Mysterious lights appear to have been spotted in Morocco before a devastating earthquake hit last week – and scientists still can't figure out what caused them.
A 6.8-magnitude earthquake hit the High Atlas Mountains in Eastern Morocco on Friday. At least 2,900 people have died and about 5,500 are reported injured, Reuters said on Tuesday.
Insider was unable to independently verify the videos, but experts believe they could have recorded an aerial phenomenon known as "earthquake lights."
No one knows for sure if earthquake lights exist, or what causes them. However, if these lights are proven to be linked to powerful seismic activity, some scientists hope they could be used to help with early detection efforts.
'Earthquake lights' were long relegated to old folk tales
There is a smattering of records reporting bursts of light linked to earthquakes that date back centuries.
Reports range from bright second-long flashes to minute-long fireballs, either high or low in the sky, of different colors, per The New York Times.
Because you can't predict when an earthquake will happen, it's impossible to carry out a study to document these events firsthand. So scientists long had to rely on people's memories — which are notoriously fallible.
"People have wondered about them forever," Karen Daniels, a physicist at North Carolina State University, told The New York Times. "It's one of those persistent mysteries that hang around and never quite get nailed."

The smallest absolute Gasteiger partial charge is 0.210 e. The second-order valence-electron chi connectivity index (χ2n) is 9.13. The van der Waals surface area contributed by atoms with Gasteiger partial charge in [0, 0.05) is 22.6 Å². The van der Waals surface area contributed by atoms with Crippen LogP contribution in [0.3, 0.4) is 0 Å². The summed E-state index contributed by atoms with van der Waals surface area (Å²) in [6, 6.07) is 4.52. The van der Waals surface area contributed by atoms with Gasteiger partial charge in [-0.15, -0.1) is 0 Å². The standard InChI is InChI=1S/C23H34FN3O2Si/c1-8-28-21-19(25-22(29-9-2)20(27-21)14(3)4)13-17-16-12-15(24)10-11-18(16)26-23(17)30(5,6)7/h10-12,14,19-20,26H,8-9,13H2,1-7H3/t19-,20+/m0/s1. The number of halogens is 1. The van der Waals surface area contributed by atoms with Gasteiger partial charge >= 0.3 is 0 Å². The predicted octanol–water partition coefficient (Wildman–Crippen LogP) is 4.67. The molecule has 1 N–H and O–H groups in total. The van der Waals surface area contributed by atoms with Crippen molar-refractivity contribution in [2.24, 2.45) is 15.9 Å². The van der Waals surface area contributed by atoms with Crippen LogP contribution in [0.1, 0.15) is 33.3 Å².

Because of this, earthquake lights had been thought to be a myth. But with the advent of security cameras and handheld phones, more footage has started to add weight to the belief that they do happen.
For instance, mysterious bright flashes were caught on camera before the 2021 earthquake in Mexico City, PBS reported. They also appeared over eastern Japan before a 2022 earthquake, The Guardian reported at the time.
There's now more evidence to suggest these flashes do on occasion happen around earthquakes. But the question remains: What is happening?
Are these earthquake harbingers, or something else?
The short answer is that we just don't know.
Geophysicist Friedemann Freund of the SETI Institute worked on a paper reviewing 65 reports of potential "earthquake lights" collected since the 1600s. He believes earthquake lights could be an elaborate form of static electricity.
As tectonic plates rub together, he told The Washington Post, this friction could create enough current to produce an electric discharge, which would explain the bright flash.
But Daniels told The Times she disagrees with this explanation.
"Rock on rock is not a situation where people have been able to generate large charge separation," she said. "And so it just doesn't seem like a very good explanation for what people see."
The US Geological Survey (USGS) is similarly cautious about its interpretation of the events.
"Geophysicists differ on the extent to which they think that individual reports of unusual lighting near the time and epicenter of an earthquake actually represent earthquake lights," per the USGS website.
"Some doubt that any of the reports constitute solid evidence for EQL, whereas others think that at least some reports plausibly correspond to EQL," the website continues.
There are other potential explanations for the flashes. It's possible, for instance, that early tremors shake power lines, creating arcs of electricity.
Still, Daniels doesn't exclude the possibility that the flashes could be linked to the earthquakes, she told The Times.
"We're comforted by things that we can understand, and we're scared by things we don't," she said, per The Times. "I think that's part of the reason we're so fascinated by this phenomenon."
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